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  • I. The Dwight V. Strong Collection
  • Charles A. Berst (bio)

[Some Principal Shaw Research Sources]

On 22 October 1986 the Los Angeles Times announced, “SHAW LETTERS GONE: 46 Rare Items Missing at Cal State Fullerton.”

Gathered in a scrapbook along with two photographs, a note, and a poem, the letters, twenty in all, were none other than most of Shaw’s lively epistles to Alice Lockett, the frustrating object of his first adult love affair. Their residence at California State University, Fullerton (CSUF), where [End Page 137] they were the rarest and most prized of its library’s special collections, had been a phenomenon hardly noticed by the press, but their disappearance made them sensational.

The previous June, special collections librarian Sharon Perry, noticing that several special collection items were missing, inventoried 250,000 others and discovered the Shaw loss in short order. The fact that four months lapsed before this was publicly acknowledged suggests turmoil behind the scenes. Declaring the letters “irreplaceable,” acting head librarian Robert Emry remained baffled: “I don’t even know if they are stolen. It is possible the items are misplaced, but not probable.” He explained that scholars gained access to special collections’ locked quarters only through a library official, so it would be very difficult to slip out with a rare document.

But to slip out with forty-six books, including a scrapbook? . . . Mr. Emry “declined to say” whether the municipal police department had been notified.

Once the cat was out of the bag, however, salvation came rapidly. Just two weeks later, the Los Angeles Herald Examiner reported that all the missing works had been returned via mail, in good condition, although the university’s name had been erased from each. The campus police captain “declined to say” if the package had a return address or a postmark, but Mr. Emry commented that making the matter public “may have contributed to the works being returned.”

While the disappearance has been resolved, its mystery has not. At least librarian Perry reports it is still a mystery to her, although she has implemented steps to improve security. Meanwhile, this case reflects concerns of many of her counterparts here and abroad: as special collections have become increasingly valuable, effective security for them needs to be sensitively balanced with their convenience for scholars, and scholar-friendly security systems (like this one) deserve warm appreciation.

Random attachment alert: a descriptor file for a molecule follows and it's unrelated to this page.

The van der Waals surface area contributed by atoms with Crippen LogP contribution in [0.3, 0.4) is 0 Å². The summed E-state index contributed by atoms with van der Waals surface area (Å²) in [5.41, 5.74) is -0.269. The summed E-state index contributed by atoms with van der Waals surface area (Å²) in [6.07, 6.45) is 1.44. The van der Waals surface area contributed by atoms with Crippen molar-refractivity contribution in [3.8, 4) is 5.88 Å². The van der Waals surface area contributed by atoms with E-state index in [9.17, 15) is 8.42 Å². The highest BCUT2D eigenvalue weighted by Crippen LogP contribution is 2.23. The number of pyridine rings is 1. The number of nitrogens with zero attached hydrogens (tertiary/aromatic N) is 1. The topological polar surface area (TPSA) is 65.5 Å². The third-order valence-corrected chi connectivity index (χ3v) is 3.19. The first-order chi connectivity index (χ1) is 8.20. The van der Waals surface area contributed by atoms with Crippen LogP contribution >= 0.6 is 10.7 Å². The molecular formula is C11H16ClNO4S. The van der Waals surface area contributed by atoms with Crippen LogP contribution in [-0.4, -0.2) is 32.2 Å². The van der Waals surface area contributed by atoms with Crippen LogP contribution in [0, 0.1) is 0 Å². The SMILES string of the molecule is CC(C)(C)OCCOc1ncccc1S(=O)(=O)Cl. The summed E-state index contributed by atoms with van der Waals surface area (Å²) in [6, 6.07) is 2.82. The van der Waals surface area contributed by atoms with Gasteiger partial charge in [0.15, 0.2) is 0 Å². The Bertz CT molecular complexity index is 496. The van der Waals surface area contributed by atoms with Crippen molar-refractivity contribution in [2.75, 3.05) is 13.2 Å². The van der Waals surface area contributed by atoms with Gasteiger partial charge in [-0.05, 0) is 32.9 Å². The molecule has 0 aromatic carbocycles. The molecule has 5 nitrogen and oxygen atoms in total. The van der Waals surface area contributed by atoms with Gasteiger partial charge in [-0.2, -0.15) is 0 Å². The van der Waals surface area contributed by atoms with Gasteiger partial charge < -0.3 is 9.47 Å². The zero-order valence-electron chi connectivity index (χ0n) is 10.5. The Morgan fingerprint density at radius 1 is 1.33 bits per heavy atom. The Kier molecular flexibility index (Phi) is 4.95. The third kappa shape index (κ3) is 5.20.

Cal State Fullerton’s acquisition of the Dwight V. Strong collection was an extraordinary coup for the campus. Distinct from the nine-campus University of California, the huge state university system to which Fullerton belongs does not normally enjoy research status. Yet it has many fine scholars. CSUF, located in northern Orange County southeast of downtown Los Angeles, has over 25,000 students, numerous masters degree programs, and a library enriched by a committed group of patrons.

In 1981, in conjunction with the Patrons of the Library, English Professor June Pollak (now an emerita and president of the Patrons) was instrumental in arranging for the Dwight Strong gift. Strong, the senior vice president of a San Francisco insurance brokerage, had parlayed his attraction to Shaw into a substantial collection of Shavian materials. Now moving on to other interests, he sought an institution that might maintain [End Page 138] these as a coherent unit. Celebrating the gift, Pollak observed that “A beautiful, personal collection is not usually helpful for research at the graduate level. But this one is.”

“Beautiful personal collection” aptly describes this one. Nice to possess and possibly of interest to some CSUF faculty and graduate students, but of marginal use to most Shaw scholars, are seventeen autographed works by Shaw, most of them presentation copies; nineteen proofs/rehearsal copies of his plays; and over four hundred other published items including many first editions, rare editions, a collection of magazine articles, a 1946 Birthday Ode to Shaw (with his comments), a 26 December 1905 Ellen Terry letter to him (not in their published Correspondence), a 1929 Malvern Festival Souvenir Illustrated Program, with forty-three autographs and related pieces, an engraved and autographed portrait of him, and a 1930 newspaper advertisement in which he is addressed as a prominent person, with his autograph rebuttal...

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